The substanital cost in the past associated with publishing used to be paper costs. The costs of paper in the small press world were enormous when I started writing and every small poetry magazine would regularly opine a sermon about how what poetry needed was readers not writers and how you needed to read in order to be able to write well. This was because no one read these magazines in the first place except me. Therefore they were always broke and it’s easier to tell people that they need to read to refine their skill than say …to tell your potential revenue stream that most of it has no actual talent.
    The intrinsic costs of paper (which is actually quite expensive) meant that poetry its self became limited. Poems were limited to 40 lines in order to cram enough authors into any particular publication to make it have enough contributors who were also subscribers to make it financially viable and magazines revolved around their editors. The editors while filtering out a lot of rubbish would also select authors who wrote like them. The point at which I gave up on the small press was when I was doing a gig at the Chuckle Club on a Friday night and an envelope fell through the door. It contained a poem I had written 2 years previously and which the editor of one magaine had sat on for 6 months before telling me she was going to publish it. She then sat on it for another year before sending me the above mentioned letter a week before publication which contained “my” poem literally rewritten by her so it was actually hers. So I wrote a letter back with lots of rude words in asking what she was up to which she printed without explaining the game she had played of sitting on it for 18 months before suggesting alterations. After that I couldn’t be bothered with it any more. Mainly because the internet and stand up had set me free. I didn’t really want to write poems I wanted to have a voice. And in the world before the internet apart from novelists, comics and writers more or less everyone else was voiceless.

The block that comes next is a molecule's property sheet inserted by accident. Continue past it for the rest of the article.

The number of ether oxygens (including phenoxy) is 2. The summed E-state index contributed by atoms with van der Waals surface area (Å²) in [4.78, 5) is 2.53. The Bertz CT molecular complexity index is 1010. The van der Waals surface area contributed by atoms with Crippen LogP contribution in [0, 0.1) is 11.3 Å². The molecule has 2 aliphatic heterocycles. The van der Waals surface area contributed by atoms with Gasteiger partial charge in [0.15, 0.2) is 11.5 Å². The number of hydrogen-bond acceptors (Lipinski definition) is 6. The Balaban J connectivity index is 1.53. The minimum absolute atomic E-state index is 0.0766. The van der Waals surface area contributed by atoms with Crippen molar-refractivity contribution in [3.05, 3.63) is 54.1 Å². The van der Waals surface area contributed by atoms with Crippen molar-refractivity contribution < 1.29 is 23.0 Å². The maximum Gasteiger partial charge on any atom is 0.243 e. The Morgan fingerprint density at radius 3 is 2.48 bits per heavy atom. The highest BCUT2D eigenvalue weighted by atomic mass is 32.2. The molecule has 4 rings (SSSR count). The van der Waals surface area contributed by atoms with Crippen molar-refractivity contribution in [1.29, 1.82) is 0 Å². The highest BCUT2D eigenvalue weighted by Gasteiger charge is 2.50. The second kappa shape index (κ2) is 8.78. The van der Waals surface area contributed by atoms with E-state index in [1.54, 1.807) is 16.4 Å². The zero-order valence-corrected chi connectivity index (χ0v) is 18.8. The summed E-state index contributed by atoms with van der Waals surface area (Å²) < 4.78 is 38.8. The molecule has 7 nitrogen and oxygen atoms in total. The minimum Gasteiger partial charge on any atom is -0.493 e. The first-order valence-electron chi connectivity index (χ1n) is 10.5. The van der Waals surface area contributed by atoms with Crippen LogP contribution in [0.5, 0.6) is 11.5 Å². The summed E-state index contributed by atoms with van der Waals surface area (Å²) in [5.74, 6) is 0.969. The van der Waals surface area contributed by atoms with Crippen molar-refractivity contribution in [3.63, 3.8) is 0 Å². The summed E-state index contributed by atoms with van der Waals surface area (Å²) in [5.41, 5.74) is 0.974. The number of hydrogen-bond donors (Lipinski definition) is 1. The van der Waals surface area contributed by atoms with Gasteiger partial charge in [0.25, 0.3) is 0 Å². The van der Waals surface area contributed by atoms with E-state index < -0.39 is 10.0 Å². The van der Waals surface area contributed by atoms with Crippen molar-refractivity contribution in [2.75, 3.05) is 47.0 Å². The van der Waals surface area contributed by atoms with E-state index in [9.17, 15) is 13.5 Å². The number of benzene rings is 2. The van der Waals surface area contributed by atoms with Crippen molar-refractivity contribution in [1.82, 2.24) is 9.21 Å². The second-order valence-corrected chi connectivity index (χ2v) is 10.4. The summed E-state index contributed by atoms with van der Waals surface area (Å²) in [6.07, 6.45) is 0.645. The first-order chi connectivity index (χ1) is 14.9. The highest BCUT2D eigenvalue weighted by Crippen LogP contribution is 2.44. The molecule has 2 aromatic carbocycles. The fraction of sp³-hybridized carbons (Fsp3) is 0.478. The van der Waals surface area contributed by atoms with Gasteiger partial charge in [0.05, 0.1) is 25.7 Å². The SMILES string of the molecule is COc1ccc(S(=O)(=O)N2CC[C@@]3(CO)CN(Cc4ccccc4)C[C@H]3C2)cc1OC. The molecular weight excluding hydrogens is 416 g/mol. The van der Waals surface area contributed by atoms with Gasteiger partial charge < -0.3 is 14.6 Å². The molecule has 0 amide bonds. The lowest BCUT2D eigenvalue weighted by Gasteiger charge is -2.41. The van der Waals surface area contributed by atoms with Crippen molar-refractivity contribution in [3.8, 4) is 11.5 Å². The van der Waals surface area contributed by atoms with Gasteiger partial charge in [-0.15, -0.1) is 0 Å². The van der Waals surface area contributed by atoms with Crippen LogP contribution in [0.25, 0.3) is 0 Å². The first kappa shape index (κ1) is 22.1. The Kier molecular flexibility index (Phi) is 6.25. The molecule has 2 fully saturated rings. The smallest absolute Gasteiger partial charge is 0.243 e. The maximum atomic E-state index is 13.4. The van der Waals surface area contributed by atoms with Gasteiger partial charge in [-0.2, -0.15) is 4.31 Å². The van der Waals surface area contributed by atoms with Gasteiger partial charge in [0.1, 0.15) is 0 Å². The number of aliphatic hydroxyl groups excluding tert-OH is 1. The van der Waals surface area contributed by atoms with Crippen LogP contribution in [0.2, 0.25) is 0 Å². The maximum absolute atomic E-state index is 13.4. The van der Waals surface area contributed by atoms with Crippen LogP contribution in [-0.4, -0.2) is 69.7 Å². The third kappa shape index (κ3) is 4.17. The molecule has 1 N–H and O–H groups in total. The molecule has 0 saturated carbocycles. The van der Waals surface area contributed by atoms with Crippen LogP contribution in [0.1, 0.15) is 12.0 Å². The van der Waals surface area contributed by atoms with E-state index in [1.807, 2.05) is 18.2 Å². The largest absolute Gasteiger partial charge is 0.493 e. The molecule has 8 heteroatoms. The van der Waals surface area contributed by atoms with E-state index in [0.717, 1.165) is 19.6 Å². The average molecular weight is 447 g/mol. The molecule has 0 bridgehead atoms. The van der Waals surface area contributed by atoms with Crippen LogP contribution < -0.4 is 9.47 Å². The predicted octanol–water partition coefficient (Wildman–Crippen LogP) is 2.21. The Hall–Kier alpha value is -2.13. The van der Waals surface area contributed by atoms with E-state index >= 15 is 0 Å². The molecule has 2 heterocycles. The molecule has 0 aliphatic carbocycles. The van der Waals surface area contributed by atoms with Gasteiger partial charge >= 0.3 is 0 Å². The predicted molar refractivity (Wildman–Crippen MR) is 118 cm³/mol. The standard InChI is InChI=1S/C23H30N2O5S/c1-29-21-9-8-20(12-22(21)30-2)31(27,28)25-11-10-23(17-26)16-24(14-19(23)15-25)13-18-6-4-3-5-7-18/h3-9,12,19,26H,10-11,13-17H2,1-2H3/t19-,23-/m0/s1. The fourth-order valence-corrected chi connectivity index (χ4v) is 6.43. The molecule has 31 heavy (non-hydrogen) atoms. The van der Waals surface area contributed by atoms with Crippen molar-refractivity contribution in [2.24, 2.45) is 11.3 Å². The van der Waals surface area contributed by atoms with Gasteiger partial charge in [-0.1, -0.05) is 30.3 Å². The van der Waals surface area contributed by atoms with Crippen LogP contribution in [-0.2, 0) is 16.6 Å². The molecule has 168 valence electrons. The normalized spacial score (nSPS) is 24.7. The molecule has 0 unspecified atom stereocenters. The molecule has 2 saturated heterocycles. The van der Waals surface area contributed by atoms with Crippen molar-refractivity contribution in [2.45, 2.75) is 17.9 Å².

On the plus side I wouldn’t say my small press adventures were pointless. I learnt a lot about brevity and there must have been some skill involved as if I wrote something good an editor would snap it up and if I wrote something bad the postman would have to redeliver it to every small press magazine in the country.

    Having said all this it is a curious thing but the small press still exists. Still begging for subscribers and in a continual state of self proclaiming penury.

    The other thing about the small press that was annoying was of course it was subsidised by the government which meant that a lot of bad poems were published but strangely the operating costs of the magazines didn’t seem to go away but actually increased.

    Anyway Twitter – yes, and bully and self-publicists charter … I dont want followers or for people to know what I read. Facebook. Well, you either have everyone as a friend or no one (I’ve gone for no one) or you expose what you really think of people. The biggest problem with facebook is explaining to one’s genuine friends (even I have some) why it’s impossible to be on there. I did try friends on myspace once and was amazed how popular I had become until I realised this was because I’d accumulated a large BNP following and had to close my account but …There are some positives. For example it’s easier to tell an act if you have to pull a gig and you’ve lost their contact details.

    “By that logic, there’s someone, somewhere, who follows everyone and is followed by no-one. You sir, are officially the worst human being on the planet.”

    I think they’re called the public, aren’t they? You’re forgetting Toby that actually not everyone wants to create something artistic. We are actually the minority. The majority of people are consumers. Hopefully anyway or standup will have become the small press. Of course the bottom rungs of the standup circuit do indeed resemble the small press. Those that beg for one to bring one’s own audience are not a million miles from those who in the small press world beg their contributors assiduously to also be subscribers. But on the whole standup is better than the small press was and the internet allows one a greater creative freedom. And you dont need followers to have readers – I know this from google analytics. Remember a lot of the Bloomsbury Group self published. It’s not a new phenomenon.

  2. Appropriately enough this is the first FULL blog I have read. I always lose interest half way – or what may be half way (as I don’t finish them I may be a third or nine-tenths of the way along). This is great! Well done Mr Hadoke! Might do one myself – but you have set the bar high!

  3. Sadly, not even book publishers use editors any more*. There is very, very little copy checking in publishing at any level, much less proper subbing. So Twitter, blogs etc… Just as reliable as anything fron, say, Random House.

    *very few do. You must have noticed the staggering number of basic mistakes in fiction lately, and I don’t just mean Ron weasley having TWO friends.